Restructuring coalition building against HMRC ‘preferential status’

The financial, legal and business restructuring industries rarely see eye-to-eye on every development they face.


Restructuring coalition building against HMRC ‘preferential status’

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So when eleven of the most influential bodies across these sectors actively join forces to send a strong, single message with a unified voice then it’s worth paying attention.

 

The group – including R3, the professional insolvency trade body, the City of London Law Society and the Chartered Institute of Credit Management – have written to the Chancellor, Sajid Javid, to signal their opposition to proposed changes to HMRC’s creditor status in insolvency cases. 

 

The crux of their objections is that it will make it harder to rescue and restructure companies in distress, reduce access to finance for small businesses and enterprises, increase the harm done to other businesses in insolvency cases and could ultimately result in lower funds being recouped for the Treasury. 

 

“While we understand that the government wishes to increase the value of taxes repaid in the event of insolvency, there’s a serious risk that the wider costs of the government’s approach will outweigh any expected benefit,” they write. 

 

“This proposed policy would reverse successive governments’ attempts to encourage a culture of business rescue in the UK, and would undermine the government’s recent work to strengthen the UK’s insolvency and restructuring framework.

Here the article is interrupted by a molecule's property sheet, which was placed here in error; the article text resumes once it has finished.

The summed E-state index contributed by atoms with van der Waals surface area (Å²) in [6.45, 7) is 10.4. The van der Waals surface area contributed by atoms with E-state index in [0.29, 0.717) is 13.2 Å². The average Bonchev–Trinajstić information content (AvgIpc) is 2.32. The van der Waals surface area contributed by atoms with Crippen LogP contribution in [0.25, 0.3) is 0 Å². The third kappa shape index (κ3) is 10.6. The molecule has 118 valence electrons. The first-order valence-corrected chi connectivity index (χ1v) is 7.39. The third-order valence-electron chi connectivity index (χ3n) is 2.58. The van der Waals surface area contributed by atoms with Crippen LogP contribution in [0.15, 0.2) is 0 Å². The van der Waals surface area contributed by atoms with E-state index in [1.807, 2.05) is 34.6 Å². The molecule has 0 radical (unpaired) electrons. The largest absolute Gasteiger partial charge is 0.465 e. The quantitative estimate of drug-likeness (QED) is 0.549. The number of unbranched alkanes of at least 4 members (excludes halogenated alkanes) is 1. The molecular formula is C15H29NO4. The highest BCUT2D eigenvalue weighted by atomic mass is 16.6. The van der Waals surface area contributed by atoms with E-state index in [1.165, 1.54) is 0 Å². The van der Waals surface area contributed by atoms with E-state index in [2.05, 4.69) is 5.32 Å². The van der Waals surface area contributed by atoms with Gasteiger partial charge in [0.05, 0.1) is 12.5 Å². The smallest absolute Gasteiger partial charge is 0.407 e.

“The proposal may have a significant and negative impact on access to finance in the UK, and will increase the impact of corporate insolvencies on pension schemes, trade creditors, consumers and the wider business community.”

 

From April 2020, certain taxes owed by insolvent companies – VAT, PAYE and employee NICs will be paid to HMRC ahead of floating charge holders and other unsecured creditors including the company’s pension scheme and its suppliers. 

 

Peter Walton, Professor of insolvency law at Wolverhampton Law School and one of the signatories of the letter said: “Research carried out during the time when HMRC was last paid ahead of unsecured creditors showed the policy made it harder to rescue companies. There’s a real risk this will happen again if the policy is reintroduced.”

 

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